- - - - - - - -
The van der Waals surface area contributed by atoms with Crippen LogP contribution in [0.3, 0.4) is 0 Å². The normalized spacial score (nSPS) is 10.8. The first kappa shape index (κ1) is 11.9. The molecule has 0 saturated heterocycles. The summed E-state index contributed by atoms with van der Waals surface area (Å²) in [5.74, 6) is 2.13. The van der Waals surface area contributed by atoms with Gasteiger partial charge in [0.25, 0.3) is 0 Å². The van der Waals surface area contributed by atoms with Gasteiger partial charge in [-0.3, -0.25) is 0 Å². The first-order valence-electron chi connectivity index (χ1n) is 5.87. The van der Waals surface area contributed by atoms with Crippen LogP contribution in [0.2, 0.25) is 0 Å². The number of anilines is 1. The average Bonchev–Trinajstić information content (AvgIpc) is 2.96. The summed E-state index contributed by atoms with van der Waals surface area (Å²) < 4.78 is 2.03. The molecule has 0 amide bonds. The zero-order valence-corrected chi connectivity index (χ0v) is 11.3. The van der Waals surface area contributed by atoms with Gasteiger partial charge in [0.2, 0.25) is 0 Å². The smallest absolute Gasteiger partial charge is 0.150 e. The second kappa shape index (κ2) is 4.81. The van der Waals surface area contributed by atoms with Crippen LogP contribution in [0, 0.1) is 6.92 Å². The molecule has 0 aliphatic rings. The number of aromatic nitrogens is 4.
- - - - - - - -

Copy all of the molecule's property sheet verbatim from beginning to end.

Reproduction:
The van der Waals surface area contributed by atoms with Crippen LogP contribution in [0.3, 0.4) is 0 Å². The normalized spacial score (nSPS) is 10.8. The first kappa shape index (κ1) is 11.9. The molecule has 0 saturated heterocycles. The summed E-state index contributed by atoms with van der Waals surface area (Å²) in [5.74, 6) is 2.13. The van der Waals surface area contributed by atoms with Gasteiger partial charge in [0.25, 0.3) is 0 Å². The van der Waals surface area contributed by atoms with Gasteiger partial charge in [-0.3, -0.25) is 0 Å². The first-order valence-electron chi connectivity index (χ1n) is 5.87. The van der Waals surface area contributed by atoms with Crippen LogP contribution in [0.2, 0.25) is 0 Å². The number of anilines is 1. The average Bonchev–Trinajstić information content (AvgIpc) is 2.96. The summed E-state index contributed by atoms with van der Waals surface area (Å²) < 4.78 is 2.03. The molecule has 0 amide bonds. The zero-order valence-corrected chi connectivity index (χ0v) is 11.3. The van der Waals surface area contributed by atoms with Gasteiger partial charge in [0.2, 0.25) is 0 Å². The smallest absolute Gasteiger partial charge is 0.150 e. The second kappa shape index (κ2) is 4.81. The van der Waals surface area contributed by atoms with Crippen LogP contribution in [0, 0.1) is 6.92 Å². The molecule has 0 aliphatic rings. The number of aromatic nitrogens is 4.